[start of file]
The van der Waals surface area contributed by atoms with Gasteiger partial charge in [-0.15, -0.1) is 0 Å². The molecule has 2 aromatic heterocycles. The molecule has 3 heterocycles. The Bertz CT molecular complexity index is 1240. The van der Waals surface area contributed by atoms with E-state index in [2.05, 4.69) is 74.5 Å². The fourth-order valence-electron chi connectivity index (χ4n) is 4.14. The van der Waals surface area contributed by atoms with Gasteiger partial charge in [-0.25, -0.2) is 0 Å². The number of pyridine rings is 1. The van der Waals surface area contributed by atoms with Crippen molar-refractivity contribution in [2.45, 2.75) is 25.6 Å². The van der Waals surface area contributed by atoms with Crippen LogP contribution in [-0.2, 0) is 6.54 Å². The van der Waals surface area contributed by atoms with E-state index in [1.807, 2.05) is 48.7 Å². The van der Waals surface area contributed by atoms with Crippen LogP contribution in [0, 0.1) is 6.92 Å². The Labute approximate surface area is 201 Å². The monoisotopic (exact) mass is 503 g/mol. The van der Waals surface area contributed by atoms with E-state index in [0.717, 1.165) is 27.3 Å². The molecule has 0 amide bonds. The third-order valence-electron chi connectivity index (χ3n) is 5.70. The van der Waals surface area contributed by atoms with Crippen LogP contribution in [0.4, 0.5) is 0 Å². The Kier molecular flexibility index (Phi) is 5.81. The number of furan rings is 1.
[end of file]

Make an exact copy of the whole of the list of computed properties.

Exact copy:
The van der Waals surface area contributed by atoms with Gasteiger partial charge in [-0.15, -0.1) is 0 Å². The molecule has 2 aromatic heterocycles. The molecule has 3 heterocycles. The Bertz CT molecular complexity index is 1240. The van der Waals surface area contributed by atoms with E-state index in [2.05, 4.69) is 74.5 Å². The fourth-order valence-electron chi connectivity index (χ4n) is 4.14. The van der Waals surface area contributed by atoms with Gasteiger partial charge in [-0.25, -0.2) is 0 Å². The number of pyridine rings is 1. The van der Waals surface area contributed by atoms with Crippen molar-refractivity contribution in [2.45, 2.75) is 25.6 Å². The van der Waals surface area contributed by atoms with Crippen LogP contribution in [-0.2, 0) is 6.54 Å². The van der Waals surface area contributed by atoms with E-state index in [1.807, 2.05) is 48.7 Å². The van der Waals surface area contributed by atoms with Crippen LogP contribution in [0, 0.1) is 6.92 Å². The Labute approximate surface area is 201 Å². The monoisotopic (exact) mass is 503 g/mol. The van der Waals surface area contributed by atoms with E-state index in [0.717, 1.165) is 27.3 Å². The molecule has 0 amide bonds. The third-order valence-electron chi connectivity index (χ3n) is 5.70. The van der Waals surface area contributed by atoms with Crippen LogP contribution in [0.4, 0.5) is 0 Å². The Kier molecular flexibility index (Phi) is 5.81. The number of furan rings is 1.